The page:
Brexit deal vital to maintain British visitor numbers, says tourism chief

Belfast seminar hears no deal concerns of tourism, sports and arts sectors

Niall Gibbons, CEO of Tourism Ireland Photograph: Dave Meehan/The Irish Times

A hard Brexit could hit the number of British tourists visiting Ireland, the head of Tourism Ireland Niall Gibbons has warned.

Mr Gibbons said it was vital that a deal was struck between the European Union and the British government in order to mitigate the potential negative fallout from Brexit.

The Tourism Ireland chief executive was one of a number of speakers at a seminar in Belfast on Tuesday examining how to maintain cross-Border collaboration and strengthen connections on the island in the culture, arts, sport and tourism sectors post Brexit.

On Monday, Fáilte Ireland chief executive Paul Kelly said in relation to a potential reduction in British visitors Brexit could cost the Irish tourism industry between €380- €390 million.


Mr Gibbons did not think it would be that bad but said "in the worst case scenario" the United Kingdom quitting the European Union would be costly.

Currently the island of Ireland attracts 4.5 million British visitors each year spending €1.3 billion. But the number of British people travelling abroad is starting to decline, and is down about three per cent, he explained at the cross-Border conference.

“The British take about 70 million trips abroad each year,” Mr Gibbons told The Irish Times on the periphery of the breakfast seminar organised by the British-Irish Chamber of Commerce.

“The first year after Brexit that increased,” he said. “This year it started to reduce, so economic certainty and uncertainty play a big role in people’s mood.”

Domestic holidays

From recent polls, Tourism Ireland had ascertained that there was unlikely to be any drop in British people taking holidays or breaks in different parts of England, Scotland and Wales but there was the likelihood of a decline in the number of such tourists travelling to Northern Ireland.

“People in England, Scotland and Wales are more likely to visit places such as Devon and Cornwall, the Lake District and Scotland than the Channel Islands, Isle of Man, and Northern Ireland,” he said.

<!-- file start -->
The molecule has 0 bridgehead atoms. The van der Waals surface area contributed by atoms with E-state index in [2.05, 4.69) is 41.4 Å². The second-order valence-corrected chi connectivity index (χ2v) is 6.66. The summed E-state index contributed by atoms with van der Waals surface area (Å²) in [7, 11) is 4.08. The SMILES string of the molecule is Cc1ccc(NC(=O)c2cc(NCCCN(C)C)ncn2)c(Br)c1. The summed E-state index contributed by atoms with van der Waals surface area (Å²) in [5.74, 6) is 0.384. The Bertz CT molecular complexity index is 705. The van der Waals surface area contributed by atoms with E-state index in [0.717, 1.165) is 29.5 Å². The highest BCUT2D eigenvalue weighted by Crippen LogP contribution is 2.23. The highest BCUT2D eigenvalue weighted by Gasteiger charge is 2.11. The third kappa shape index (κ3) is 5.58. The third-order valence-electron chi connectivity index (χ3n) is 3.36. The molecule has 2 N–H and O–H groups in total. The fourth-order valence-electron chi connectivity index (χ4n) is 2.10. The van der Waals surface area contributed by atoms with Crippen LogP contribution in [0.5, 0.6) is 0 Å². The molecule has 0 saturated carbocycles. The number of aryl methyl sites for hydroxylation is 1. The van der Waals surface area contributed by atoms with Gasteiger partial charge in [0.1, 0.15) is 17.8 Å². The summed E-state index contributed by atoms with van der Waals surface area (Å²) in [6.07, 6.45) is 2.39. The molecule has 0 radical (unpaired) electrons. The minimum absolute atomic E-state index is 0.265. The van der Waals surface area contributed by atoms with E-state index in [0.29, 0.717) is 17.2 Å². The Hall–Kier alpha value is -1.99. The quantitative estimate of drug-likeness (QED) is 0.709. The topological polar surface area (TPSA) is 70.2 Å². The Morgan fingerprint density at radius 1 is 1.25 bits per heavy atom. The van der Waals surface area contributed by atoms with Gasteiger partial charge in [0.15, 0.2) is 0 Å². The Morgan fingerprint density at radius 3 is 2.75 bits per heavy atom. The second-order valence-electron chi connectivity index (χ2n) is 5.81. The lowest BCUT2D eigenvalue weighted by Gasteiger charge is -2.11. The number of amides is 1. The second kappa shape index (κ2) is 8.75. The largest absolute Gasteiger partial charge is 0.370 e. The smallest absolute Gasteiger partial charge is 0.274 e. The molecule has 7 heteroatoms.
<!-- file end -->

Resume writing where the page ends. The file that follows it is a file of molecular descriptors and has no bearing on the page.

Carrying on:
Mr Gibbons said that in recent years there has been a 50 per cent increase in hotel accommodation in Northern Ireland with bedroom stock due to be just over 10,000 by 2020.

There was concern within the industry that if Brexit put curbs on immigration it could result in a shortage of chefs and other hotel workers and ultimately upset that expansion.

“It is just essential that a deal gets done,” said Mr Gibbons.

Arts concerns

Niamh Flanagan of TheatreNI, the support organisation for drama and the performing arts in Northern Ireland, said while the EU has pledged to provide some peace-funding after Brexit that there was great concern about a drop in financial support and what that would mean for an already poorly-financed arts sector.

She said there were scores of actors and drama groups involved in cross-Border productions and reliant on funding, some of which came from Europe. If that dried up it would be detrimental for theatre in Northern Ireland.

Theatre and the arts in general were vital to the well-being of society, added Ms Flanagan. “Our arts programming animates our cities and the towns. The arts are part of the eco-system of health and well being, of community cohesion and peace-building,” she said.

“You cannot produce good theatre without investment,” added Ms Flanagan.

Richard Williams, head of Northern Ireland Screen, said he had concerns about Brexit in terms of its impact on the burgeoning local film industry but said that the chief message was that it was "business as usual".

“We have seen no drop or real concern in terms of inward investment. My primary response to Brexit is to ignore it, to keep going, to maintain momentum,” he said.

Mr Williams said however he had some anxieties in areas such as selling programming across the Border to RTÉ or continuing to get support from TG4 for Irish language film work in Northern Ireland.

“But the main thing we can do now in relation to Brexit is not to turn concern into catastrophe by over-exaggerating the problem,” he added.

Northern Ireland Office junior Minister Lord Ian Duncan looked forward to the day when politics had moved on and Brexit was a matter that could be viewed in the “rear view mirror”.

It was important that people not be distracted by Brexit, he added. “Do not let it be the defining moment of a generation, it need not be so,” said Lord Duncan.

Gerry Moriarty

Gerry Moriarty

Gerry Moriarty is the former Northern editor of The Irish Times